This isn't meant to sound like psychobollocks, I am trying to express my own experiences in a way I hope will help, but I realise it sounds a bit cheesy, so apologies for that.
I think the kids usually think they are making reasonable requests. Wanting water? Going to the loo? Perfectly reasonable (and MN would agree with them...). They just don't get that when 30 of them are all making requests, the overall effect is unreasonable. And disruptive. "I was just..." is the refrain. They just don't get it.
I try to bear in mind that they think they are being utterly reasonable, and not deliberately trying to bug the hell out of me.
But this close to the end of term, I struggle with that!!
If you're not enjoying it anymore (and I can see why!) then leave. You should not hate yourself; you're an intelligent, hardworking person who deserves to be appreciated for giving so much of yourself to a job. There are other jobs out there. I left and the memories of those relentless, needless arguments with teenagers makes me shudder! x
Miss. Miss. Miss! Miss! MISS! MISS! MIIIIIIIIIIIIIIISSS!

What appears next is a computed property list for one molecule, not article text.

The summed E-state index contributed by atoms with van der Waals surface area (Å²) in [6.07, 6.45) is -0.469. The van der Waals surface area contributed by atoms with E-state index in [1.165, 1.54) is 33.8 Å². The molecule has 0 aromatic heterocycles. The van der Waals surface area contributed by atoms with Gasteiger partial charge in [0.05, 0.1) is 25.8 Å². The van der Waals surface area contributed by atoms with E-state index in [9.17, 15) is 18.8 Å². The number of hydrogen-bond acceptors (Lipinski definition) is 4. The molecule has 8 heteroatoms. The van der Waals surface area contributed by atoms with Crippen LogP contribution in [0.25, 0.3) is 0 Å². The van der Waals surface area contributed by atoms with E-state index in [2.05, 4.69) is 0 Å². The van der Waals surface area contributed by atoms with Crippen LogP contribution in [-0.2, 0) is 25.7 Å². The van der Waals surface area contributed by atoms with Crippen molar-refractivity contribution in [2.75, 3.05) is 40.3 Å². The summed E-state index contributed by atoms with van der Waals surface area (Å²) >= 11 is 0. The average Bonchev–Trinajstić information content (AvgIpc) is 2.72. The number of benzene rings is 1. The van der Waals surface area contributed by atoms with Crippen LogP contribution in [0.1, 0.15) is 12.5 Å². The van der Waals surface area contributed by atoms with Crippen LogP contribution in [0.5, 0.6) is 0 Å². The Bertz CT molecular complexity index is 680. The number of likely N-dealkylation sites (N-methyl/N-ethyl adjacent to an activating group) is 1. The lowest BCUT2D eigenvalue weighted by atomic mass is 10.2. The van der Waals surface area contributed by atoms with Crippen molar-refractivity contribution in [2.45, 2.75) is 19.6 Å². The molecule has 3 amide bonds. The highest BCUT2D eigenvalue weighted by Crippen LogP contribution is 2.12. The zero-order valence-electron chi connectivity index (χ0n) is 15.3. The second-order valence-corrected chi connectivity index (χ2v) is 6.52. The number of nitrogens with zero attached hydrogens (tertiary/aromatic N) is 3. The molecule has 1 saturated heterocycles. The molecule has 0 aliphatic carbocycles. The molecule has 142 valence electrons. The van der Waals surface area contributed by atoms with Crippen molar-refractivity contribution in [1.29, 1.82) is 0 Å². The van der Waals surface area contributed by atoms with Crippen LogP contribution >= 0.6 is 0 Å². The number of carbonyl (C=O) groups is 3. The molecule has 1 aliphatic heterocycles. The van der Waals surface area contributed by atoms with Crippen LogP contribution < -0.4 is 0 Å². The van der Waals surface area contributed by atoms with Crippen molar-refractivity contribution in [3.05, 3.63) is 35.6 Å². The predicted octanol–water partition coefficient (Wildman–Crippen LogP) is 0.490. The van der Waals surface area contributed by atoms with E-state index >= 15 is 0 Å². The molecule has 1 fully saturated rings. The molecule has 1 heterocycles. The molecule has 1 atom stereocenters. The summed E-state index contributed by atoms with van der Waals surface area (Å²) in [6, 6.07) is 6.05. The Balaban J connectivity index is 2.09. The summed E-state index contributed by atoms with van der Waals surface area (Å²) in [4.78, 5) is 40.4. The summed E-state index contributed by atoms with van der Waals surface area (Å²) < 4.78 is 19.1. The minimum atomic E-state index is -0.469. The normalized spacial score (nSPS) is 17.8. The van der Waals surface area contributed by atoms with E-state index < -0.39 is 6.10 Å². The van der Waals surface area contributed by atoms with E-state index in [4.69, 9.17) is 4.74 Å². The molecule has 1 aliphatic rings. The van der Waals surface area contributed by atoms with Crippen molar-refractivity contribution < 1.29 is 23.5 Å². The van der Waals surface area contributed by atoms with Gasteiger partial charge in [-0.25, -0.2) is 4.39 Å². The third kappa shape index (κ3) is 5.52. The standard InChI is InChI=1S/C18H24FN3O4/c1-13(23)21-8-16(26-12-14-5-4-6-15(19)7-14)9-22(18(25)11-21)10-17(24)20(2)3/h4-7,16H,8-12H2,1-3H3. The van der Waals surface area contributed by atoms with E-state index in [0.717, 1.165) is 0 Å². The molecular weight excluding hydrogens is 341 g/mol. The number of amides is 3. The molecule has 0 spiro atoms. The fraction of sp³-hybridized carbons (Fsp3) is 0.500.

Change schools. I don't have to deal with anything like this and neither do my colleagues.
nope, nor here
i LOVE it (and its not private nor selective)
Def change schools.
I work in Y3 and neither myself or the teacher I work with would put up with that.
Ask for some help.
Joe would be missing playtimes here.
Saying 'ask for help' is useless: surely I am not the only teacher who knows this! Anyway I don't need help: I manage behaviour well, in a very difficult borough, but just get knackered of being professional and polite ALL the time.
I feel better now. Just fed up of how relentless it is.
Send him to the exclusion room then.
There are penalties for constant disruption ((knows this from Educating Yorkshire))
God, from your first post I thought you were teaching Reception
I have no advice, I am not a teacher, but no job should make you feel like that. Maybe it is time to consider a move - for your mental health!
What exclusion room?
I do love it when people think all schools are the same.
I am fed up of teenagers arguing with me: am I not allowed just to feel annoyed and fed up with it? It doesn't mean I am not doing a perfectly adequate job, just that I get sick of it. That's why I stated in the OP I don't want advice, I know what to do and I am doing it.
I just dislike it immensely.
In 'real life' - let's say you park somewhere by mistake and someone says 'excuse me could you let me park here as XYZ?' with a pleasant smile, you would. Teenagers don't! It gets a bit wearing.
Honestly don't know how teachers do it. My parents and sister teach so have seen how it wears you down dad was a shell after 35 years of it.